Linked by Thom Holwerda on Mon 4th Sep 2017 22:16 UTC
Oracle and SUN

Remember, back in December 2016, when there were rumours Oracle was killing Solaris? And how a month later, Solaris effectively switched to maintenance mode, and then to a "continuous deliver model"?

The news from the ex-Sun community jungle drums is that the January rumours were true and Oracle laid off the core talent of the Solaris and SPARC teams on Friday. That surely has to mean a maintenance-only future for the product range, especially with Solaris 12 cancelled. A classic Oracle "silent EOL", no matter what they claim.

With the hardware deprecated, my guess is that's the last of the Sun assets Oracle acquired written off. Just how good were Oracle's decisions on buying Sun?

Sun's Solaris is dead.

Bryan Cantrill on this news (this Bryan Cantrill):

As had been rumored for a while, Oracle effectively killed Solaris on Friday. When I first saw this, I had assumed that this was merely a deep cut, but in talking to Solaris engineers still at Oracle, it is clearly much more than that. It is a cut so deep as to be fatal: the core Solaris engineering organization lost on the order of 90% of its people, including essentially all management.


Judging merely by its tombstone, the life of Solaris can be viewed as tragic: born out of wedlock between Sun and AT&T and dying at the hands of a remorseless corporate sociopath a quarter century later. And even that may be overstating its longevity: Solaris may not have been truly born until it was made open source, and - certainly to me, anyway - it died the moment it was again made proprietary. But in that shorter life, Solaris achieved the singular: immortality for its revolutionary technologies. So while we can mourn the loss of the proprietary embodiment of Solaris (and we can certainly lament the coarse way in which its technologists were treated!), we can rejoice in the eternal life of its technologies - in illumos and beyond!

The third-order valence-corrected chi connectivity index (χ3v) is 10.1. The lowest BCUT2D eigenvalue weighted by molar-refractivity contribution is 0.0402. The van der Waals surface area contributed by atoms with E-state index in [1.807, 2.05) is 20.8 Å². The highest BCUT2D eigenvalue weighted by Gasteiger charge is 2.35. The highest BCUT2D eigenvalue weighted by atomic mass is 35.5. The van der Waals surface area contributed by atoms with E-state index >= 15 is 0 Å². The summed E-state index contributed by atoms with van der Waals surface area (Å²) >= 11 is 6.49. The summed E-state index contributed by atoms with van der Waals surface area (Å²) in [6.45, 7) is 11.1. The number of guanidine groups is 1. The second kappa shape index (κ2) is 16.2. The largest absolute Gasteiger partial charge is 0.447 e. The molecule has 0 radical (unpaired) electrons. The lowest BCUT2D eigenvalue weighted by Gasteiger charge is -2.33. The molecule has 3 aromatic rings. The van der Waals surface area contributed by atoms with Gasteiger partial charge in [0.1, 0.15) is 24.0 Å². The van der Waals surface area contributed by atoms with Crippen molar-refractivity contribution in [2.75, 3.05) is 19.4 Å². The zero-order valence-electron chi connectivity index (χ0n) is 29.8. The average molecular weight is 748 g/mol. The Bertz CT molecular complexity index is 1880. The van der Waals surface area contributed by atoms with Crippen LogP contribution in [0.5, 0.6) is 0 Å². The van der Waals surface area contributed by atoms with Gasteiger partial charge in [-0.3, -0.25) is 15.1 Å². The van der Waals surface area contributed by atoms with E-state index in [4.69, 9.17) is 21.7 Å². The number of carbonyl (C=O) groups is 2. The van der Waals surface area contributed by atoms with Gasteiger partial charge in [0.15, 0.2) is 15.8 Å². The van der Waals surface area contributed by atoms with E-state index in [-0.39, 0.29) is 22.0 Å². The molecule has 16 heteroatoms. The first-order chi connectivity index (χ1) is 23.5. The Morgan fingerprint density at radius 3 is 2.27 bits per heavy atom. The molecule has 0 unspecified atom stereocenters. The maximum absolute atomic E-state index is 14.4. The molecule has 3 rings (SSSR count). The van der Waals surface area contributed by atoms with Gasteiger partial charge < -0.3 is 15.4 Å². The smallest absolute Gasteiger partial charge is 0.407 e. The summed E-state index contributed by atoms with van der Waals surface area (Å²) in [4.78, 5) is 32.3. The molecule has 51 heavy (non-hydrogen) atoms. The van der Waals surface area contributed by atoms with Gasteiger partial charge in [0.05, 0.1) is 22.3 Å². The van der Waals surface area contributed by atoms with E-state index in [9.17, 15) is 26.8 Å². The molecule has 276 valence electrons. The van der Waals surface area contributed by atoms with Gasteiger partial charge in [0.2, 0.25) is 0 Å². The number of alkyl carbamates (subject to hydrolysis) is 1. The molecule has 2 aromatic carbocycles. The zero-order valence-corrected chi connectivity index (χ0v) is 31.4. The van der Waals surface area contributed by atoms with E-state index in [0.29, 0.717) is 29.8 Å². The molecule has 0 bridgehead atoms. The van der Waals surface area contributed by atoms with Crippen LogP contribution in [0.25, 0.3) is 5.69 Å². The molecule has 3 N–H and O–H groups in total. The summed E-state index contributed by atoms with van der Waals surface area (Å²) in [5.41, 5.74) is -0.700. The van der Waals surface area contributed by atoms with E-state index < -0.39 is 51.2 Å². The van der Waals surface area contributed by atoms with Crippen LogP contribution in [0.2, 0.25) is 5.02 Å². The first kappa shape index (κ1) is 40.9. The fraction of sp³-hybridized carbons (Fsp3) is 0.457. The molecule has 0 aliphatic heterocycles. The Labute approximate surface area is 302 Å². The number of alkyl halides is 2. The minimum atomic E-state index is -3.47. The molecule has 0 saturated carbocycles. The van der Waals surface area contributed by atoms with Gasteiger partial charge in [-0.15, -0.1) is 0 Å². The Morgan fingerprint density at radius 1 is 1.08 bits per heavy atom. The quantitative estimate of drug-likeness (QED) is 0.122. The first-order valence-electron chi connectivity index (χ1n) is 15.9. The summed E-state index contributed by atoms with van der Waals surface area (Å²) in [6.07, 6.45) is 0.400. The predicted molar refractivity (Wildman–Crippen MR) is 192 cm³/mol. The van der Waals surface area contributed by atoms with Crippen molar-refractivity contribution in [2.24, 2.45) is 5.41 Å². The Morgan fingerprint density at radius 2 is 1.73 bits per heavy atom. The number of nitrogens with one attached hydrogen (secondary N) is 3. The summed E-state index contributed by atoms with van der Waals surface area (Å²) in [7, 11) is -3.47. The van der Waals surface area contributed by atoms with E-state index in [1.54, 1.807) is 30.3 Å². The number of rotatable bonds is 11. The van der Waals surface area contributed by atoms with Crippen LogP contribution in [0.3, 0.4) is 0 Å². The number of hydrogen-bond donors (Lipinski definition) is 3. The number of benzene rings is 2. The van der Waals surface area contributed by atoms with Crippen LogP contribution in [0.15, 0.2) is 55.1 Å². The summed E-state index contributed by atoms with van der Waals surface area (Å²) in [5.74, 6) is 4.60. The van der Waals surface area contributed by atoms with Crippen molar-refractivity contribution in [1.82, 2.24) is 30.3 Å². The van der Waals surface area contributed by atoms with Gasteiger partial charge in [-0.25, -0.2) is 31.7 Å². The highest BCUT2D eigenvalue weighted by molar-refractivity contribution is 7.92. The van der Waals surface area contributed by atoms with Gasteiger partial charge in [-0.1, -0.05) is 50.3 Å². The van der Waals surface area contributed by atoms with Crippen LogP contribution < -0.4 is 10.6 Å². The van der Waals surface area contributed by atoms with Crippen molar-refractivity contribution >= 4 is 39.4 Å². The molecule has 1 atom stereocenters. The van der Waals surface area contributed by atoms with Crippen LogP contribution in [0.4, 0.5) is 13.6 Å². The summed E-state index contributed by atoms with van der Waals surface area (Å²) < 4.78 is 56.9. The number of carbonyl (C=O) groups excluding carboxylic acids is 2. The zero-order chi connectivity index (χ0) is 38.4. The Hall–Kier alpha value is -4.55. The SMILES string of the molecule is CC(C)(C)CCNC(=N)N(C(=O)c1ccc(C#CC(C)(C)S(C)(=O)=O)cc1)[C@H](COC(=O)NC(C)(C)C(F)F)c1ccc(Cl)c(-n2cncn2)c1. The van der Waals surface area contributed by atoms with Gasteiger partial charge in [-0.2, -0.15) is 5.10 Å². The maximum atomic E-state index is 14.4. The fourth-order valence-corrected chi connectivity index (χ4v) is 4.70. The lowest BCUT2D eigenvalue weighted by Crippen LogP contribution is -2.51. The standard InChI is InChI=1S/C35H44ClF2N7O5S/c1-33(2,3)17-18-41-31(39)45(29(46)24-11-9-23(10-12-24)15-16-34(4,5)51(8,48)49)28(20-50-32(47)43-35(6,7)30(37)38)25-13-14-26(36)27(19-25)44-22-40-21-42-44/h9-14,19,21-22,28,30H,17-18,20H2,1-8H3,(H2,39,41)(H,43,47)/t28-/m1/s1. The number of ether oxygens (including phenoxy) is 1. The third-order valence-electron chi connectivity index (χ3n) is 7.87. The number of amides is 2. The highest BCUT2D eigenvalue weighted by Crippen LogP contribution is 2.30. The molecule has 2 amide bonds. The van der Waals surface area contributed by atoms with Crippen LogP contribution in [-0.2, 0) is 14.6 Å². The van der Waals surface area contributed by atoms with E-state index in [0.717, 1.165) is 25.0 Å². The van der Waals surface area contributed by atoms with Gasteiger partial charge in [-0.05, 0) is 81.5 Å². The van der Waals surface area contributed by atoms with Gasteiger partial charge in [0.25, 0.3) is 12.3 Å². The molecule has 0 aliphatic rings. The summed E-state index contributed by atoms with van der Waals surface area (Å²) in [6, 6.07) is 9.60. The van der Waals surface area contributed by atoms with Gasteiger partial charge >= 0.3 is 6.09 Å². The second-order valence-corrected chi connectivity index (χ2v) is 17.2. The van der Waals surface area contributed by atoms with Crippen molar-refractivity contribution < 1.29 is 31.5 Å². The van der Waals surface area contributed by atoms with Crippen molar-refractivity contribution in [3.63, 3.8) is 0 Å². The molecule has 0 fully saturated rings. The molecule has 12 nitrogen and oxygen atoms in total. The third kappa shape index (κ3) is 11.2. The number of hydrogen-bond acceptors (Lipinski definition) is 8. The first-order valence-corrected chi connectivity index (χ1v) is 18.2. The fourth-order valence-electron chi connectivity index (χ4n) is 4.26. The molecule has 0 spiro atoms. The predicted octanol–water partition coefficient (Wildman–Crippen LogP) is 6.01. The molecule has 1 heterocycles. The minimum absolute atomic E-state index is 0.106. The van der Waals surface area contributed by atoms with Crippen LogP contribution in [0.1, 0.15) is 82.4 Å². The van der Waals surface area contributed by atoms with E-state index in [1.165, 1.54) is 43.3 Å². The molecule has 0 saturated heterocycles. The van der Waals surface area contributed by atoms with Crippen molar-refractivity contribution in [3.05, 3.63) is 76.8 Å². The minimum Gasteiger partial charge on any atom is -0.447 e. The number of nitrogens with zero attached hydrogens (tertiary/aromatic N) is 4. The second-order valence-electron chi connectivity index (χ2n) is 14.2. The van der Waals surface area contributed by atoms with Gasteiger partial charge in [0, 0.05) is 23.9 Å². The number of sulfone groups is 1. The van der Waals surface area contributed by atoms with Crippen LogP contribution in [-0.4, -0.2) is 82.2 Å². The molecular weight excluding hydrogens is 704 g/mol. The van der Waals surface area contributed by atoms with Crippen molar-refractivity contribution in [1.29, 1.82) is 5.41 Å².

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Long Dead
by Macrat on Mon 4th Sep 2017 22:44 UTC
Member since:

Sun was delt a mortal blow in 2000 by the dot-com bust.

Then finally died in 2004 when Schwartz became CEO.

After that it was just a corpse to exploit.

Reply Score: 2

RE: Long Dead
by viton on Mon 4th Sep 2017 23:29 in reply to "Long Dead"
viton Member since:

Thanks to Schwartz, we have open-source stuff including UltraSparc T1/2 processors.

Reply Parent Score: 6

chronicle of a death foretold...
by sergio on Tue 5th Sep 2017 00:48 in reply to "RE: Long Dead"
sergio Member since:

and open source Java and open source ZFS and OpenSolaris and OpenOffice and a long list of cool projects and tons of open source friendliness.

Don't get me wrong, Schwartz was a terrible CEO from an economic point of view, but for us, the community, he was like Jesus, he really believed in open source and contributed with the cause. Honestly, I think he was a good guy and you cannot be a good CEO and a good guy at the same time! xD

Regarding Solaris, well, it's sad, the best enterprise OS ever created death in the hands of the most mediocre IT company in the world. But We, Sun fans and Solaris users, already knew this since 2009. Oracle is f*ing cancer no more no less, capitalism in its most pure state. ;)

Edited 2017-09-05 00:49 UTC

Reply Parent Score: 5

RE: Long Dead
by Bill Shooter of Bul on Tue 5th Sep 2017 13:54 in reply to "Long Dead"
Bill Shooter of Bul Member since:

I don't think he killed it at all. I think after the dotnet boom and the maturation of Linux, Sun was a walking corpse. The products were too expensive to justify use. Sparc had no price/performance advantage over intel/linux for most use cases. By open sourcing everything Schwartz was trying to get more uptake. It was probably too late at that point, but a good effort.

When they started closing things up, that was the final nail in the coffin.

Its a shame, I always wanted to use Sun, but couldn't ever justify it. I was able to play around with some old sun workstations, which was fun but never used for any real work.

Reply Parent Score: 4

RE[2]: Long Dead
by yerverluvinunclebert on Tue 5th Sep 2017 16:10 in reply to "RE: Long Dead"
yerverluvinunclebert Member since:

. Sparc had no price/performance advantage over intel/linux for most use cases.

Sweeping statements like this are always dangerous as they show the author is uninformed. This basically is untrue and all you have to do to disprove a statement like this is to come up with one use case.

Use case no.1: Solaris and Sparc could be hardened to become ft-Sparc, multiple processors working in lock-step to achieve fault tolerance. Used by Telcos for mediating data types between mobile telecom switches and trackside locations for control of points and signals. Not the sort of work you would want to be done by linux or Windows. BSOD resulting in lots of RFOD (red faces of death)...

Fault tolerance was one use case - I am sure we would not be hard pressed to come up with another. Don't even bother trying to argue that linux or Windows systems can be made fault tolerant. They simply cannot and by arguing such you would just be showing your lack of knowledge.

Reply Parent Score: 1